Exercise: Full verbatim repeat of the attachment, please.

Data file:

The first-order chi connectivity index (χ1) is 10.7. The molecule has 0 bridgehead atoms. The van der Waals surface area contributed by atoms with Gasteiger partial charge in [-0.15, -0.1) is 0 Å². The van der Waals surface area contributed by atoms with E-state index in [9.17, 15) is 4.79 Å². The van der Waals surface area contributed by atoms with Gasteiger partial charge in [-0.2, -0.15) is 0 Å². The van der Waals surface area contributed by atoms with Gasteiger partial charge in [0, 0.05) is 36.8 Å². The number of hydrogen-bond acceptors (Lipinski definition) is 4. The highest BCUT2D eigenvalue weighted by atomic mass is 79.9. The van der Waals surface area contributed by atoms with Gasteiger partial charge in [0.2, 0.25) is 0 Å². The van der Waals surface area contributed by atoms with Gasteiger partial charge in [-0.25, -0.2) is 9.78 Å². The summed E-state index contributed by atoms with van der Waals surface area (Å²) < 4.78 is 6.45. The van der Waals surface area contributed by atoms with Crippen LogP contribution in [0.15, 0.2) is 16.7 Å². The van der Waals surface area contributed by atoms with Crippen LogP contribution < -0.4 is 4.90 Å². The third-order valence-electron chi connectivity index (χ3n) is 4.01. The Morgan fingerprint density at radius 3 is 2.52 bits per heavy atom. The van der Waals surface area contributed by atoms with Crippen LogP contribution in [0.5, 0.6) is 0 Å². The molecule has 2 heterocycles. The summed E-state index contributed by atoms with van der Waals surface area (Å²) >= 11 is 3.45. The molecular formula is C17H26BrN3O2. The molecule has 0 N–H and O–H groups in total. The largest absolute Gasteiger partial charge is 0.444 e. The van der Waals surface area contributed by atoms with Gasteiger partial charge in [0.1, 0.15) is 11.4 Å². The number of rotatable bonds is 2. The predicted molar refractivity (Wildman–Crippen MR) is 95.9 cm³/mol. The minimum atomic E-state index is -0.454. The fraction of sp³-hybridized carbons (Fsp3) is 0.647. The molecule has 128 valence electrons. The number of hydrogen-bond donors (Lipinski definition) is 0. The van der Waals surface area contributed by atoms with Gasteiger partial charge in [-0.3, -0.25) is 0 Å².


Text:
The first-order chi connectivity index (χ1) is 10.7. The molecule has 0 bridgehead atoms. The van der Waals surface area contributed by atoms with Gasteiger partial charge in [-0.15, -0.1) is 0 Å². The van der Waals surface area contributed by atoms with E-state index in [9.17, 15) is 4.79 Å². The van der Waals surface area contributed by atoms with Gasteiger partial charge in [-0.2, -0.15) is 0 Å². The van der Waals surface area contributed by atoms with Gasteiger partial charge in [0, 0.05) is 36.8 Å². The number of hydrogen-bond acceptors (Lipinski definition) is 4. The highest BCUT2D eigenvalue weighted by atomic mass is 79.9. The van der Waals surface area contributed by atoms with Gasteiger partial charge in [0.2, 0.25) is 0 Å². The van der Waals surface area contributed by atoms with Gasteiger partial charge in [-0.25, -0.2) is 9.78 Å². The summed E-state index contributed by atoms with van der Waals surface area (Å²) < 4.78 is 6.45. The van der Waals surface area contributed by atoms with Crippen LogP contribution in [0.15, 0.2) is 16.7 Å². The van der Waals surface area contributed by atoms with Crippen LogP contribution < -0.4 is 4.90 Å². The third-order valence-electron chi connectivity index (χ3n) is 4.01. The Morgan fingerprint density at radius 3 is 2.52 bits per heavy atom. The van der Waals surface area contributed by atoms with Crippen LogP contribution in [0.5, 0.6) is 0 Å². The molecule has 2 heterocycles. The summed E-state index contributed by atoms with van der Waals surface area (Å²) >= 11 is 3.45. The molecular formula is C17H26BrN3O2. The molecule has 0 N–H and O–H groups in total. The largest absolute Gasteiger partial charge is 0.444 e. The van der Waals surface area contributed by atoms with Gasteiger partial charge in [0.1, 0.15) is 11.4 Å². The number of rotatable bonds is 2. The predicted molar refractivity (Wildman–Crippen MR) is 95.9 cm³/mol. The minimum atomic E-state index is -0.454. The fraction of sp³-hybridized carbons (Fsp3) is 0.647. The molecule has 128 valence electrons. The number of hydrogen-bond donors (Lipinski definition) is 0. The van der Waals surface area contributed by atoms with Gasteiger partial charge in [-0.3, -0.25) is 0 Å².